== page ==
African American adolescents experienced an average decline in internalizing symptoms. This finding expands earlier work suggesting that while internalizing symptoms among African American youth may remain level during late childhood and early adolescence , during early- to mid-adolescence African American youth may begin experiencing decreases in their levels of internalizing symptoms. Previous cross-sectional studies suggest high comorbidity in internalizing and externalizing problems among African American youth . African American adolescents may express anxiety, withdrawal, and depression jointly with externalizing symptoms (e.g., anger and irritability), and less as purely internalizing symptoms (e.g., ). Thus, our measurement of just internalizing symptoms may not fully be the best representation of African American youths’ internalizing symptoms. Future longitudinal work examining the possible joint manifestation of both internalizing and externalizing symptoms among African American youth is needed.
As stated before, in our model without predictors (unconditional model) we found that internalizing symptoms increased over time during adolescence for all groups except African Americans in the United States (for whom internalizing symptoms decreased over time). After including adolescent gender, family SES, youth temperament, and parenting as predictors of growth in internalizing symptoms (conditional model), the slope of internalizing symptoms changed from significantly positive to non-significant (i.e., it was stable over time) for Colombians, Italians, European Americans, and Latinx while it remained significantly negative for African Americans. In addition, we found that early adolescent temperament and parenting behaviors at age 13 predicted initial levels of internalizing symptoms at age 14 and change in internalizing symptoms from ages 14 to 17. Higher parental monitoring at age 13 was associated with lower levels of internalizing symptoms at age 14 (except for Latinx youth), which is consistent with some previous findings (e.g., . High parental monitoring may protect against the development of internalizing symptoms by improving closeness and disclosure in the parent–child relationship and through parents’ abilities to monitor their adolescent’s emotional and social life in non-intrusive ways . Consistent with previous studies (e.g., , 39, 50), we found a significant positive association between parental psychological control and initial levels of internalizing symptoms measured one year later. Parents who are psychologically controlling invalidate adolescents’ thoughts, feelings, and autonomy , which may increase their internalizing symptoms. Prior cross-sectional evidence suggested that psychological control may interact with parental monitoring to predict internalizing symptoms , however, we did not find such an interactive effect. Finally, as expected, the main effects of parental monitoring and psychological control were pancultural, highlighting the generalizable influence such parenting behaviors might have on internalizing symptoms during adolescence.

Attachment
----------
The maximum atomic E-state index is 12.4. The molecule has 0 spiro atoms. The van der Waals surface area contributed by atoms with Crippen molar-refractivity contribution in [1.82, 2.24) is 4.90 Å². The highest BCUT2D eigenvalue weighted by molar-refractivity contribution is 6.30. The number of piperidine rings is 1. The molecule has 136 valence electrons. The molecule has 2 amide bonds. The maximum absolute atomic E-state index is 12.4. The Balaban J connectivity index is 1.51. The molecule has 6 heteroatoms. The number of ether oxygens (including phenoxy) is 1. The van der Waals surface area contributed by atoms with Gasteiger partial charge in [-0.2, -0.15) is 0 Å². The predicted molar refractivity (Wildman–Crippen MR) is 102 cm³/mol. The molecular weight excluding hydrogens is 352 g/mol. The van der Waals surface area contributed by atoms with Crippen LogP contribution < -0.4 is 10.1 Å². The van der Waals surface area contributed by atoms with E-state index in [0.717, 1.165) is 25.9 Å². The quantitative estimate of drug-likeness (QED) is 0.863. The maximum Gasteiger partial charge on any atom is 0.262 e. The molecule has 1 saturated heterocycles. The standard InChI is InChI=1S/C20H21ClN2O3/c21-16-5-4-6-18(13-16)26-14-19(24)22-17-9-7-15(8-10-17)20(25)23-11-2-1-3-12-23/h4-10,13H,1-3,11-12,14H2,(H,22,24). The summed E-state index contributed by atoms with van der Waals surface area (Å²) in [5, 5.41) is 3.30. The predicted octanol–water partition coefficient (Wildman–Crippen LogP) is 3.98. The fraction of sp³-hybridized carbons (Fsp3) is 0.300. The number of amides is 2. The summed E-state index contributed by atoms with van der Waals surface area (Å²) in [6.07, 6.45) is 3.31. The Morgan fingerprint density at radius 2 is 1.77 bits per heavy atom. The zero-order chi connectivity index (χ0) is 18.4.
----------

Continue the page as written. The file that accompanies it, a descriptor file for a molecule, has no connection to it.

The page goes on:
Regarding temperament, across all cultural groups we found a significant positive relation between age 13 negative emotionality and age 14 internalizing symptoms. The notable changes adolescents experience in their emotional lives could make them more vulnerable to internalizing symptoms when those emotional experiences are negative. Furthermore, across all cultural groups, we found a significant negative relation between age 13 effortful control and age 14 internalizing symptoms (the intercept effect) as well as a significant positive relation between age-13 effortful control and growth in internalizing symptoms over time (the slope effect). The pancultural effect of greater age 13 effortful control predicting fewer age 14 internalizing symptoms (the intercept effect) was much larger (B = −0.05) than the relatively small pancultural positive association between greater age 13 effortful control and greater increases in internalizing symptoms across ages 14–16 (i.e., the slope effect; B = 0.01). The cross-cultural protective effect of age 13 effortful control on internalizing symptoms one year later is consequently not completely negated by the increases in internalizing symptoms through age 16 (the last age studied here) associated with higher effortful control. Therefore, overall, effortful control still exhibited a cross-culturally protective effect against internalizing symptoms in the current sample, even though that effect faded slightly over time.
Some prior work  suggested that negative emotionality might interact with effortful control to predict internalizing symptoms, however, we did not find such an interactive effect. Nonetheless, the main effects of adolescent temperament on internalizing symptoms were pancultural, which expands the limited, yet growing, evidence on the long-term influence temperament might have on adolescent adjustment across cultures. Future cross-national investigations of temperament and psychological adjustment are essential for uncovering additional ways temperament might influence dimensions of psychological adjustment beyond internalizing symptoms.